Until then, the end result seemed to be hanging on every pitch.
"This was a highly billed series," said Red Sox manager John Farrell. "A competitive series certainly. It was a good series win for us that was needed, there's no question about it."
Hanley Ramirez unloaded for a two-run homer over the Green Monster against Kyle Hendricks in the bottom of the first. That was the only blemish for the Chicago right-hander, who allowed three hits and two runs over six innings while walking three and striking out six.
Kris Bryant put the Cubs on the board with a towering solo shot to center in the fifth.
Other than the misfire to Bryant, Eduardo Rodriguez was in top form, allowing five hits and a run over six innings. He walked two, struck out nine and left with a 2-1 lead.
"I've never pitched in the playoffs, but it must feel like that because there's a lot of history between those teams," said Rodriguez, "and to face them got me really excited to have the opportunity."
The Cubs tied in the seventh when a wild pitch by Joe Kelly, who walked two with one out, completely escaped the sight of catcher Christian Vazquez, and Jon Jay scored from second. The original call was out, but Cubs manager Joe Maddon immediately challenged, and a brief review led to the call being overturned.
"It's somewhat ironic that this game swung on wild pitches, both for them to tie it and us to go ahead," said Farrell. "Good to see us continue to build the inning in the eighth."
Despite the loss, the Cubs finished April with a winning record (13-11), although not as dominating as their 17-5 mark last year.
"We came out of the gates so hot last year," Hendricks said. "That was a special phenomenon. Usually this is more what you expect [in April], guys finding their ways into their roles. To be able to still win ballgames is a good sign. We're not clicking on all cylinders. Once that starts happening, getting in the middle of the year, everybody will start rolling."
Meanwhile, the Red Sox completed the month with a 13-11 mark. If both teams play up to their capabilities, Sunday might not be the last time they play this season.
"It'd be nice to eventually end up in the last seven games of the year between these two teams," said Maddon.
MOMENTS THAT MATTERED Hernandez hustle sparks winning rally: The Cubs' Koji Uehara took over in the eighth, and Hernandez hit a chopper to first baseman Anthony Rizzo. Rizzo flipped the ball to Uehara but Hernandez won the footrace, as umpire Jordan Baker called him safe. The Cubs challenged, but the call would stand and Hernandez had the single that sparked a game-winning rally.
"I got there as quick as I could," Uehara said. "The runner was just faster."
Said Maddon: "Not covering first base really opened that whole thing up for them. Koji is such a pro. I think he thought Rizzo was closer to the bag."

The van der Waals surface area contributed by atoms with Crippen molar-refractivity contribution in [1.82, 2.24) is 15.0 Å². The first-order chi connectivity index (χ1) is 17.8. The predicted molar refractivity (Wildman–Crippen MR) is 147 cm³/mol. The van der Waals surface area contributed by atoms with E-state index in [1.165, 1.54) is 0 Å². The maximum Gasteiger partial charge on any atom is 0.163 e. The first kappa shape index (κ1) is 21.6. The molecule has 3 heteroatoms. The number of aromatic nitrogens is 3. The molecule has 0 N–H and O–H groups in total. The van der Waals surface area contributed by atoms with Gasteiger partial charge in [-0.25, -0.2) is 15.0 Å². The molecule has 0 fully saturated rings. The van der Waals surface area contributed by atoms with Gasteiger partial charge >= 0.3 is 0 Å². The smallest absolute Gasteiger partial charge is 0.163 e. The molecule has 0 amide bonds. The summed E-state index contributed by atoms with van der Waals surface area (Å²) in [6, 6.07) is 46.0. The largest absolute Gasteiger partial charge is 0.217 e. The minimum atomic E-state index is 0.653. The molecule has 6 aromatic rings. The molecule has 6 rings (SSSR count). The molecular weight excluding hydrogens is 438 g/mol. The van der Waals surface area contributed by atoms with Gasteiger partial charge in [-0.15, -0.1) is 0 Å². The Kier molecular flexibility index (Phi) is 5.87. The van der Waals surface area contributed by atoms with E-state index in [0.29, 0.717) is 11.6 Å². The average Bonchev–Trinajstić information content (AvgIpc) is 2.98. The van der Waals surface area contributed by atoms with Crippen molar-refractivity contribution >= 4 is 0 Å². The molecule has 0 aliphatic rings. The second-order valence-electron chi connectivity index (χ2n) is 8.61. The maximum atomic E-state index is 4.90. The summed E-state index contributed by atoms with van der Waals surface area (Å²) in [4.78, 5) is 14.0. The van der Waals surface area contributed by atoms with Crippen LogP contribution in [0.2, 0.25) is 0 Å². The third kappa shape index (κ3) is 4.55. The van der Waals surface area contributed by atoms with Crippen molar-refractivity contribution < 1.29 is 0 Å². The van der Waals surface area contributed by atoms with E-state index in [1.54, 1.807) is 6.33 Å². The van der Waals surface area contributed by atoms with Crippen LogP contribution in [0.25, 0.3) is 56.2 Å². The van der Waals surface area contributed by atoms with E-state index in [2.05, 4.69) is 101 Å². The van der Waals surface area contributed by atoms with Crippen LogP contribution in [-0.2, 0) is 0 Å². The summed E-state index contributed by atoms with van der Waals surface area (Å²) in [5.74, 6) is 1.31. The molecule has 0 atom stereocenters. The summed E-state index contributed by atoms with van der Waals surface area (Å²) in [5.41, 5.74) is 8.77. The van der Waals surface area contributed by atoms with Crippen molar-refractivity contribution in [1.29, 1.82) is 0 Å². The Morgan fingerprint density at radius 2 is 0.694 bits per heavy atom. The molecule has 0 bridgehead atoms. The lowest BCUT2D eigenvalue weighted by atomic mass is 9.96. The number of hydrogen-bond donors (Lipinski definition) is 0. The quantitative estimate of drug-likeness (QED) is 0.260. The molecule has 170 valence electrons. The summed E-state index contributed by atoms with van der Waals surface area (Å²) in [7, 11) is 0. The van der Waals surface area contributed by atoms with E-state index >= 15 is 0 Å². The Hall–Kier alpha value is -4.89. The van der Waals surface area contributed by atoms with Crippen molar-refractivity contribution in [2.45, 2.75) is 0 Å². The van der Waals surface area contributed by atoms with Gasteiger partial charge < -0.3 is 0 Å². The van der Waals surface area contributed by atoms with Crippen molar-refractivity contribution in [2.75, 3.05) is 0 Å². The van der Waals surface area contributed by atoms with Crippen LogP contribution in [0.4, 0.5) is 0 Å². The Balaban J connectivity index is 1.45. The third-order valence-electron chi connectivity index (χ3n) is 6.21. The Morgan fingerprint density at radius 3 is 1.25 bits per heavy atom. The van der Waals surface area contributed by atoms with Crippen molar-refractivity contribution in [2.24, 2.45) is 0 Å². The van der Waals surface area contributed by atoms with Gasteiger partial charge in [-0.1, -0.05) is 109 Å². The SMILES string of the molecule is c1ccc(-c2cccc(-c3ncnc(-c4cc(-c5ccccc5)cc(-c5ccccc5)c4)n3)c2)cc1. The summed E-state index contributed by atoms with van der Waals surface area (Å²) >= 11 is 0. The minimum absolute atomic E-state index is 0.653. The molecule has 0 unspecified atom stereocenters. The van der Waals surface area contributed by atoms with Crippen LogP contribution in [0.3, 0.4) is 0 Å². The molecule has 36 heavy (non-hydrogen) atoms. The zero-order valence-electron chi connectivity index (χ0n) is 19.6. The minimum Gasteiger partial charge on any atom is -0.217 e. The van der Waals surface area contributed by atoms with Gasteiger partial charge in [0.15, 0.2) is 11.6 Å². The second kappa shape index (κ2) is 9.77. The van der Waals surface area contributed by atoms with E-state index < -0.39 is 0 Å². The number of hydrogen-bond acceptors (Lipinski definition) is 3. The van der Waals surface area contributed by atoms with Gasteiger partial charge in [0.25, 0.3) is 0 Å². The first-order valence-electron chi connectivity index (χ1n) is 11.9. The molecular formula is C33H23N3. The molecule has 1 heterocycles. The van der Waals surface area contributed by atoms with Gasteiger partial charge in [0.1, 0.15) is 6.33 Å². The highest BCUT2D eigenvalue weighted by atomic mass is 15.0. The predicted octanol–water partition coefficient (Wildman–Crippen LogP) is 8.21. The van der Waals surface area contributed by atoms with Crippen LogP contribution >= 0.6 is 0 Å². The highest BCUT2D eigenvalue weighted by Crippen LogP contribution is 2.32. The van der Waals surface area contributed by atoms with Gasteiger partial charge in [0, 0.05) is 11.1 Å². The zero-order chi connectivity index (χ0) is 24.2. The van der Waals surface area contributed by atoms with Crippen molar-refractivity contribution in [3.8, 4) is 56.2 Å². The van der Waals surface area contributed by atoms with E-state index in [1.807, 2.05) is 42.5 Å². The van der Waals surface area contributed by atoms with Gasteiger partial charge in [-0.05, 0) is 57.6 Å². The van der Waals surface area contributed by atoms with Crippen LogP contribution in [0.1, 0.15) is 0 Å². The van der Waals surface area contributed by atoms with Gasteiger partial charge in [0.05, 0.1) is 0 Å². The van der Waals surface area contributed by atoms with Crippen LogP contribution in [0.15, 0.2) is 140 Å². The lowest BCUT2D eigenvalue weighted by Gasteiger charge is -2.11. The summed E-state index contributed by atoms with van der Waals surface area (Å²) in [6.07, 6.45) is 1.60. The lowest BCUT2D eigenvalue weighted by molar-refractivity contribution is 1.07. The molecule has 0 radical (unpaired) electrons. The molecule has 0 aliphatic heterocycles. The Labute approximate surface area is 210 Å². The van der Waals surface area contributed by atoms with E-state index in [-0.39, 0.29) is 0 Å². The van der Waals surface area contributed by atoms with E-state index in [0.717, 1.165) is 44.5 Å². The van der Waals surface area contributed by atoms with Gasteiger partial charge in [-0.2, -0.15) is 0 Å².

Hanley's encore blast: Fresh off belting the longest projected home run at Fenway Park in the Statcast™ era on Saturday, Ramirez was at it again with a tape-measure shot that went through the light stanchion above the Green Monster in the bottom of the first. Statcast™ had this one at an exit velocity of 112.4 mph and a projected distance of 440 feet. The shot Ramirez hit into a parking garage behind Fenway on Saturday had a projected distance of 469 feet.
"More than anything, he feels confident so when he sees pitches up in the strike zone, there's no hesitation, there's no thought to what his swing is doing," said Farrell. "He gets a pitch up from Hendricks and jumps all over it. So much like the first pitch from [John] Lackey yesterday, he jumps on the first pitch again today. He's seeing the ball well."
"With everything that happened this month and being on the road a lot, I'll take what we did right now and get on back home and try to build upon it. There's not a negative to be found for me." -- Maddon, looking at how the Cubs did in the first month of the season
"It was fun. I felt like there were a lot more Cubs fans here than I would've expected. It was fun to listen to the fans go back and forth." -- Red Sox left fielder Andrew Benintendi, on the atmosphere of the weekend
SOUND SMART WITH YOUR FRIENDS
The Cubs' bullpen entered the game with the best ERA in the National League, and one of the reasons has been the performance of Carl Edwards Jr., who struck out two in one inning. He finished April without giving up a run over 10 innings in 11 appearances.
WHAT'S NEXT Cubs:Brett Anderson will face the Phillies on Monday night to open a seven-game homestand at Wrigley Field. The lefty is coming off a win against the Pirates in which he gave up one earned run over six innings. First pitch is scheduled for 7:05 CT.
Red Sox:Rick Porcello opens a four-game series against the Orioles on Monday, with the first pitch scheduled for 7:10 p.m. ET. Porcello has pitched well in his last two starts, giving up just two earned runs over 13 2/3 innings, but he lost both outings. This is already the third series between the Sox and O's this season. Baltimore has taken three of the five games.